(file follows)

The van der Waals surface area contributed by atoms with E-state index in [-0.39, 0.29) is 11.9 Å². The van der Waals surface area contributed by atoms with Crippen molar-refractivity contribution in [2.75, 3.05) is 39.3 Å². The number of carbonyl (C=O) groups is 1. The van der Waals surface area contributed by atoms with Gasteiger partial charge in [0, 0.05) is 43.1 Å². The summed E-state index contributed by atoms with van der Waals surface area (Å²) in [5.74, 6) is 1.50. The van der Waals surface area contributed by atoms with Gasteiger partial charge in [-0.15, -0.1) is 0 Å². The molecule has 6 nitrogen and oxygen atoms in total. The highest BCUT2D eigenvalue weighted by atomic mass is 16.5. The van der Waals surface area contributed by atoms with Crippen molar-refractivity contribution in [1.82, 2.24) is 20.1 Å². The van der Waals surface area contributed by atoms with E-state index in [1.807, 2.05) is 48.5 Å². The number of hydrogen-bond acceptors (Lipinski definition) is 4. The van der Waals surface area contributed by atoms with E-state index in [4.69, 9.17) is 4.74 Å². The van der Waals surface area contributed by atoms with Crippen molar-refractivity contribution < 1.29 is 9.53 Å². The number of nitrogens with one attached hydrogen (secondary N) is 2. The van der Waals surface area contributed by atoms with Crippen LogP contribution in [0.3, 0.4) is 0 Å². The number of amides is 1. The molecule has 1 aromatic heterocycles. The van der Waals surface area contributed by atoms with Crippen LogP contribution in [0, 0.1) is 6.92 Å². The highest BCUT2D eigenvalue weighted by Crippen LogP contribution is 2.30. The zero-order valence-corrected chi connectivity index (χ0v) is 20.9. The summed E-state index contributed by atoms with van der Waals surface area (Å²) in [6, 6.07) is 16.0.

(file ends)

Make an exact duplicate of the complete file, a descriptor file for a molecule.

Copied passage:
The van der Waals surface area contributed by atoms with E-state index in [-0.39, 0.29) is 11.9 Å². The van der Waals surface area contributed by atoms with Crippen molar-refractivity contribution in [2.75, 3.05) is 39.3 Å². The number of carbonyl (C=O) groups is 1. The van der Waals surface area contributed by atoms with Gasteiger partial charge in [0, 0.05) is 43.1 Å². The summed E-state index contributed by atoms with van der Waals surface area (Å²) in [5.74, 6) is 1.50. The van der Waals surface area contributed by atoms with Gasteiger partial charge in [-0.15, -0.1) is 0 Å². The molecule has 6 nitrogen and oxygen atoms in total. The highest BCUT2D eigenvalue weighted by atomic mass is 16.5. The van der Waals surface area contributed by atoms with Crippen molar-refractivity contribution in [1.82, 2.24) is 20.1 Å². The van der Waals surface area contributed by atoms with E-state index in [1.807, 2.05) is 48.5 Å². The number of hydrogen-bond acceptors (Lipinski definition) is 4. The van der Waals surface area contributed by atoms with E-state index in [4.69, 9.17) is 4.74 Å². The van der Waals surface area contributed by atoms with Crippen molar-refractivity contribution < 1.29 is 9.53 Å². The number of nitrogens with one attached hydrogen (secondary N) is 2. The van der Waals surface area contributed by atoms with Crippen LogP contribution in [0.3, 0.4) is 0 Å². The number of amides is 1. The molecule has 1 aromatic heterocycles. The van der Waals surface area contributed by atoms with Crippen LogP contribution in [0, 0.1) is 6.92 Å². The highest BCUT2D eigenvalue weighted by Crippen LogP contribution is 2.30. The zero-order valence-corrected chi connectivity index (χ0v) is 20.9. The summed E-state index contributed by atoms with van der Waals surface area (Å²) in [6, 6.07) is 16.0.